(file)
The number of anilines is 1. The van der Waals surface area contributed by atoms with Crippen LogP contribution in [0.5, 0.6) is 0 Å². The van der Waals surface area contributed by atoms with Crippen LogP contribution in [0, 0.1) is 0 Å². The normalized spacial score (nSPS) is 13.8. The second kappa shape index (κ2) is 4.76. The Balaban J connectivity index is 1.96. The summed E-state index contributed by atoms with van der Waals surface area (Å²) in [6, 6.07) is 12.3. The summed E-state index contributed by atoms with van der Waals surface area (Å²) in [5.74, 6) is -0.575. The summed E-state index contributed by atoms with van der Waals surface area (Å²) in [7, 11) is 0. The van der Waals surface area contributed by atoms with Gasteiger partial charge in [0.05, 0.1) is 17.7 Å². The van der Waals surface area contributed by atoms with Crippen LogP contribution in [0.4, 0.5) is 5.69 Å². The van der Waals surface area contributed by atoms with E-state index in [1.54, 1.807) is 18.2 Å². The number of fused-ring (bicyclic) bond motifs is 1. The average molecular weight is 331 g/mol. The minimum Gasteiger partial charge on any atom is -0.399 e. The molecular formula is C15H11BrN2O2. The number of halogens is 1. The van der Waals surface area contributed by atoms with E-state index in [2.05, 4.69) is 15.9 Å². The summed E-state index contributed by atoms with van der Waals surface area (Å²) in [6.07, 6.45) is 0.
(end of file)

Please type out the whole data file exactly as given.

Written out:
The number of anilines is 1. The van der Waals surface area contributed by atoms with Crippen LogP contribution in [0.5, 0.6) is 0 Å². The van der Waals surface area contributed by atoms with Crippen LogP contribution in [0, 0.1) is 0 Å². The normalized spacial score (nSPS) is 13.8. The second kappa shape index (κ2) is 4.76. The Balaban J connectivity index is 1.96. The summed E-state index contributed by atoms with van der Waals surface area (Å²) in [6, 6.07) is 12.3. The summed E-state index contributed by atoms with van der Waals surface area (Å²) in [5.74, 6) is -0.575. The summed E-state index contributed by atoms with van der Waals surface area (Å²) in [7, 11) is 0. The van der Waals surface area contributed by atoms with Gasteiger partial charge in [0.05, 0.1) is 17.7 Å². The van der Waals surface area contributed by atoms with Crippen LogP contribution in [0.4, 0.5) is 5.69 Å². The van der Waals surface area contributed by atoms with E-state index in [1.54, 1.807) is 18.2 Å². The number of fused-ring (bicyclic) bond motifs is 1. The average molecular weight is 331 g/mol. The minimum Gasteiger partial charge on any atom is -0.399 e. The molecular formula is C15H11BrN2O2. The number of halogens is 1. The van der Waals surface area contributed by atoms with E-state index in [2.05, 4.69) is 15.9 Å². The summed E-state index contributed by atoms with van der Waals surface area (Å²) in [6.07, 6.45) is 0.